By now Bryan was ‘on a roll’. Going straight into a centre console application he demonstrated that the unique feature of this project was to produce a curved top to create that ‘console’ shape and a very cool technique and process was used to achieve this. An ‘adjustable curve’ was used to create the console shape, by using a Rabbet bit to rebate the curved section into the side trims of the console.

Bryan took the router demonstration to a whole new level when he constructed a 3D router Jig used to demonstrate a complex Dash fascia. This type of jig could be applied to many applications and made the class think of all the different trims and panels that this method could be used for. Again, Bryan completed this project with a very professional result in a very short time and his dash trim was ninety precent completed using this custom made 3D router jig.

Attendees were soon onto the next project. The next module also utilised the router and upholstery techniques to create rebated slots into a MDF trim. These rebated slots allowed Bryan to cut the carpet and inlay it into these slots, creating a more visually appealing trim by using contrasting carpet colours.

The last project for the day was the construction of a trim which utilised various router techniques using again the Mobile Solutions router smart templates. By adding or stacking some shapes on top of this panel Bryan was able to give this trim some dimension. The main part of the trim was wrapped in carpet. The feature trim (which could be either a speaker grill or amplifier cover) was trimmed in grey vinyl. This custom made mesh trim was a great finishing touch to this custom made panel.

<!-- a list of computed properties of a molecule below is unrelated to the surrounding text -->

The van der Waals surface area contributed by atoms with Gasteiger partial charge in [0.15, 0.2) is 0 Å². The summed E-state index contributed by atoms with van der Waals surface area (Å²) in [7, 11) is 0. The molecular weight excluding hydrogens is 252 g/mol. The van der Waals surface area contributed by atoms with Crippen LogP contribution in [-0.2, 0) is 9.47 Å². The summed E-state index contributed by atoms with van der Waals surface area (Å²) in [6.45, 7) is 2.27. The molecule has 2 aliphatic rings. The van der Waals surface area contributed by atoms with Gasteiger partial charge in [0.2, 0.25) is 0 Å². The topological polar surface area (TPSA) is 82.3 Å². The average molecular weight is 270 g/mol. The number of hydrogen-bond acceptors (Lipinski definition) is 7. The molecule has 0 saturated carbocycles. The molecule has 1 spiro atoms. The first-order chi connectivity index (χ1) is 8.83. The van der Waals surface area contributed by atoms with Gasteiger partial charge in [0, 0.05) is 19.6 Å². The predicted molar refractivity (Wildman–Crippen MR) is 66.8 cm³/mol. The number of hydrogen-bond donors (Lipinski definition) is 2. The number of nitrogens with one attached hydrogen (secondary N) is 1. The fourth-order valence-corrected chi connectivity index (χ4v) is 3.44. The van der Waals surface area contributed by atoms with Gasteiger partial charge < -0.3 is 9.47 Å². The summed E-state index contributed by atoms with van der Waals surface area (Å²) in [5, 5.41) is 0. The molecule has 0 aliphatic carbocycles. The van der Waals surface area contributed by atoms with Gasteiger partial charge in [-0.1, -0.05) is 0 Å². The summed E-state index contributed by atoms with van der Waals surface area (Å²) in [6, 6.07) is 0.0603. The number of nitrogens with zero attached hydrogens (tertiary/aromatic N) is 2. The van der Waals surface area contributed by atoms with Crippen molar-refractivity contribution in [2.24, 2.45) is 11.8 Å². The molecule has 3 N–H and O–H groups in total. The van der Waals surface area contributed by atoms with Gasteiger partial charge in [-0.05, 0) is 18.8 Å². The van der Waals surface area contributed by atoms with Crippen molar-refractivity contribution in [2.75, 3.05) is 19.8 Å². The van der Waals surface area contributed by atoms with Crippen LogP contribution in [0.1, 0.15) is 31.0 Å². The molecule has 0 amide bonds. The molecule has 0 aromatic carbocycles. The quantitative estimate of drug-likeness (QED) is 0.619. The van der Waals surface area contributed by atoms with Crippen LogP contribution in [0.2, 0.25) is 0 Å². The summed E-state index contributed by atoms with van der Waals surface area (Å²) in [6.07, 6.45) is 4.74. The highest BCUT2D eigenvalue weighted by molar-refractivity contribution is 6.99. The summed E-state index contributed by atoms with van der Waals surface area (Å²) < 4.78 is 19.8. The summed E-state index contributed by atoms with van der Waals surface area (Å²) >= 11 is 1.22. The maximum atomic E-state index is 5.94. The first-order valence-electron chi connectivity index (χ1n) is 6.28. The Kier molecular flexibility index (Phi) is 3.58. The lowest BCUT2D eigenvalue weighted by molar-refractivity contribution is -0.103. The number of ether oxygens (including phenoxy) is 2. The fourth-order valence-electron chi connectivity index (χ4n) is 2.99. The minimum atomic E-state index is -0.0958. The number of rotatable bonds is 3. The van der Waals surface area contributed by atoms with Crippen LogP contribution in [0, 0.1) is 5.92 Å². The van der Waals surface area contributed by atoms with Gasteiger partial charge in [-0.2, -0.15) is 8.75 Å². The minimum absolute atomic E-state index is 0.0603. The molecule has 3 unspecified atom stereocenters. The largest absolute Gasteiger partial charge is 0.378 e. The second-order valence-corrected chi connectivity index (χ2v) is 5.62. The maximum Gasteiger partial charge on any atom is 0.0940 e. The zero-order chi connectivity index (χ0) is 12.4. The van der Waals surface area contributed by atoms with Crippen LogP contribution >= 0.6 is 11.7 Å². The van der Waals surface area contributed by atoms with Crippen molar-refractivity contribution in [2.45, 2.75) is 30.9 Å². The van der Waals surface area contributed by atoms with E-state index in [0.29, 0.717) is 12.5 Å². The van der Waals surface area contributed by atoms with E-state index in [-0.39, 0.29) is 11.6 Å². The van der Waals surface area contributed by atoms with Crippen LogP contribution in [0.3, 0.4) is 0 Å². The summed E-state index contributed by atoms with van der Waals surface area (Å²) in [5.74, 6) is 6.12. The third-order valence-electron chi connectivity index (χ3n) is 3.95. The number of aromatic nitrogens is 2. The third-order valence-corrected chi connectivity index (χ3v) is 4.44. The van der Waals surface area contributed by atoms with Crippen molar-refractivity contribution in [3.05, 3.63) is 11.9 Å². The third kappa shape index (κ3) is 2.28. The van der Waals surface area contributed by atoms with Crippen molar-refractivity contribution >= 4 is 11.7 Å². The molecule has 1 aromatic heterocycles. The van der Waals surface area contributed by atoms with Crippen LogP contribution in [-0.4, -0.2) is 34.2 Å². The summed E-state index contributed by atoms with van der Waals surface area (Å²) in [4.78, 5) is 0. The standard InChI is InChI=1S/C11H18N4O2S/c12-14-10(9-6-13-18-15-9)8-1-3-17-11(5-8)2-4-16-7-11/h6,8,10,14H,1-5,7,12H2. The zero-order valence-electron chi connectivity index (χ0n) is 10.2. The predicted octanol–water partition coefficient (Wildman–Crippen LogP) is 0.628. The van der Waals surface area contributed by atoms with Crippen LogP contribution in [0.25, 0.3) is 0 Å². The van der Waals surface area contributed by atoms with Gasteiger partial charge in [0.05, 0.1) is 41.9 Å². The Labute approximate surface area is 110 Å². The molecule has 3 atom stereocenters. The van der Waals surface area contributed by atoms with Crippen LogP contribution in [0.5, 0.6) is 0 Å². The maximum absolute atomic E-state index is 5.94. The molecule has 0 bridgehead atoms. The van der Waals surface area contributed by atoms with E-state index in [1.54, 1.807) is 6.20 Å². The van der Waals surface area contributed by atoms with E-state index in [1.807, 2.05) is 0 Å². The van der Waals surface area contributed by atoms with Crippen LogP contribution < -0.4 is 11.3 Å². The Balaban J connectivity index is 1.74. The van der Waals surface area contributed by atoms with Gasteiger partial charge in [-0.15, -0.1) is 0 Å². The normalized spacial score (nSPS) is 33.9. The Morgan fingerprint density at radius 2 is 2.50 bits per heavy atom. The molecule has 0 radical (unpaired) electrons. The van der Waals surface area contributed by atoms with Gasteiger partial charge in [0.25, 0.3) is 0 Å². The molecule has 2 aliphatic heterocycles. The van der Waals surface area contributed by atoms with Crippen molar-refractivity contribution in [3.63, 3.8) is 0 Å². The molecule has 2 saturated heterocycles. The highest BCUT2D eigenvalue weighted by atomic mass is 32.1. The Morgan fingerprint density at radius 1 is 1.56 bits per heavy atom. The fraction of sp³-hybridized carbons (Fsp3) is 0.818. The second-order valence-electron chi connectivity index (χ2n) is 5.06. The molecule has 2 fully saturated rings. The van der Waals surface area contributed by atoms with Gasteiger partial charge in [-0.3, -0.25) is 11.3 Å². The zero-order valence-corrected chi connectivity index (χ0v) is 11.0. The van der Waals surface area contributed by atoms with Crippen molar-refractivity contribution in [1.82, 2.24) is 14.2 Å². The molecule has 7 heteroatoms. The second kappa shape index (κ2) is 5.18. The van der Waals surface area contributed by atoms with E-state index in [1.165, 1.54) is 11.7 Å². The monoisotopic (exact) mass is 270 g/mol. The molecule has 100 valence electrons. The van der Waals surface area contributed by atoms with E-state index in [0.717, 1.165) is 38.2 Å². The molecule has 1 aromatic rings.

This was a ‘non-stop’ day and each project that Bryan produced taught new unique skills, techniques, processes and ‘tricks of the trade’ to achieve some very outstanding results.

Day Three

The final day was upon us and this was based around audio integration with the unveiling of the highly anticipated Rockford Fosgate Three Sixty.3 processor (only one of the 12 prototypes in the world).

The morning session touched on making ‘custom labour’ profitable, the benefits of a specialized clean workshop and using that workshop as part of the selling process.

Bryan correctly referred to car Franchise Dealer’s workshops as the only other reference point and ‘bench mark’ that customers have as a comparison so their subsequent expectations of the ‘car audio’ workshop standard is governed by that presumption. CAM members need to know the importance this has on their business and should lift the quality of their workshops to at least match the high quality of work that specialists should all aspire to be noted for.

Bryan also spent time explaining the options and solutions that are available and the challenges that are faced when dealing with MOST and CAN BUS wiring which is now becoming quite a common wiring platform throughout many new cars. This knowledge and understanding is a major advantage for all technicians that attended these training courses.